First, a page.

Fallopia japonica var. japonica
Native to (or naturalized in) Oregon:
- Deciduous perennial, tough, vigorous, spreading rapidly from rhizomes to form very large clumps of red-brown jointed, and hollow stems (bamboo-like), 4-8 ft (1.2-2.4 m) tall. Leaves alternate, simple, 5-7.5 cm wide, heart-shaped with rounded lobes at the base, vein often reddish, upper surface dark green, paler green below; petioles ridged and 2.5 cm long. Mostly dioecious -- i.e., male and female flowers mostly on separate plants. Flowers appear in late summer or fall, they are small greenish or cream white and in elongated clusters, 10-13 cm long. Fruit has a three-winged calyx and contains a single seed, which is dark brown, triangular and 2-4 mm long and 2 mm wide.
- Sun to shade. Grows best on moist, well-drained, nutrient rich soil but tolerates adverse conditions. The above ground parts of plants die with the first fall frost, but rhizome buds over winter just below the soil surface and form new shoots in spring.
- Hardy to USDA Zone 4 Native to Japan, China, and parts of Korea and Taiwan. It was introduced to the United States prior to 1890.
- A variegated, 'Variegata' from is available:
- Taxionomic confusion: "The taxonomy and nomenclature of Japanese knotweed have changed often over time, resulting in references to it in three genera: Polygonum, Reynoutria, and Fallopia. These many names are the result of a history of confusing taxonomy. In 1777, material brought from Japan was named Reynoutria japonica and then in 1846 additional plant material from Japan was named Polygonum cuspidatum by Siebold and Zuccarini. Only in 1901 was it discovered that the two plants were identical (Beerling et al. 1994). Taxonomic confusion continues today as in North America the official Latin name is Polygonum cuspidatum while in the British Isles it is Fallopia japonica" (Univ. Wisconsin, Weed Science, 1998). The acceted name by the ITIS is Fallopia japonica var. japonica.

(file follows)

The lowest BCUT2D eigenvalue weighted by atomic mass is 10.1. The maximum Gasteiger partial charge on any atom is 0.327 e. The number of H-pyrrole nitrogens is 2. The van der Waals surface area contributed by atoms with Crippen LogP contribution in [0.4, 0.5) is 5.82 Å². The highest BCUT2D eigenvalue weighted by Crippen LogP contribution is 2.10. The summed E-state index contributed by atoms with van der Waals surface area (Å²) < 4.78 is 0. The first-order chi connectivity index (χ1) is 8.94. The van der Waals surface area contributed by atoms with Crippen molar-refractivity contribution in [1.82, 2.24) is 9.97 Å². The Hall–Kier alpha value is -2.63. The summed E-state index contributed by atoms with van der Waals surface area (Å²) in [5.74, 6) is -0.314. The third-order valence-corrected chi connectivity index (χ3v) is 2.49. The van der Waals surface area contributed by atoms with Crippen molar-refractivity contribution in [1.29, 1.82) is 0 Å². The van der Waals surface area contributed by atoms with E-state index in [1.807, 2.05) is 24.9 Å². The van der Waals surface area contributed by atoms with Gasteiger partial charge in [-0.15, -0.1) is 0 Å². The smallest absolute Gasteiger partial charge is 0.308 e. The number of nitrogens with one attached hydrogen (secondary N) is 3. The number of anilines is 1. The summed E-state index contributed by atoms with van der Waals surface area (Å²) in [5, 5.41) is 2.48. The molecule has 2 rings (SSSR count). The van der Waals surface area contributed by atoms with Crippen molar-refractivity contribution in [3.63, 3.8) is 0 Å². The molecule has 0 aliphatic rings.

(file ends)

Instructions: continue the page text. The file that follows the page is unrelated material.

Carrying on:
- A very invasive plant, a weed. In the 1960s it was listed as "one of the most persistent and aggressive of all perennial weeds". The plant was and is still used as a landscape and garden ornamental. Through this activity it has spread across the United States and occurs from the Northeastern states to California, as well as in Nova Scotia, Newfoundland, Canada. It is a significant weed in Britain, Europe and Russia, and most of Asia also reports having Japanese knotweed. The spread of Japanese knotweed has been swift and unstoppable. Not only an issue in the United States, "the eradication of this weed has stumped many a farmer, gardener, and herbicide in many countries." (Doll and Doll, 1998, Univ. Wisconsin).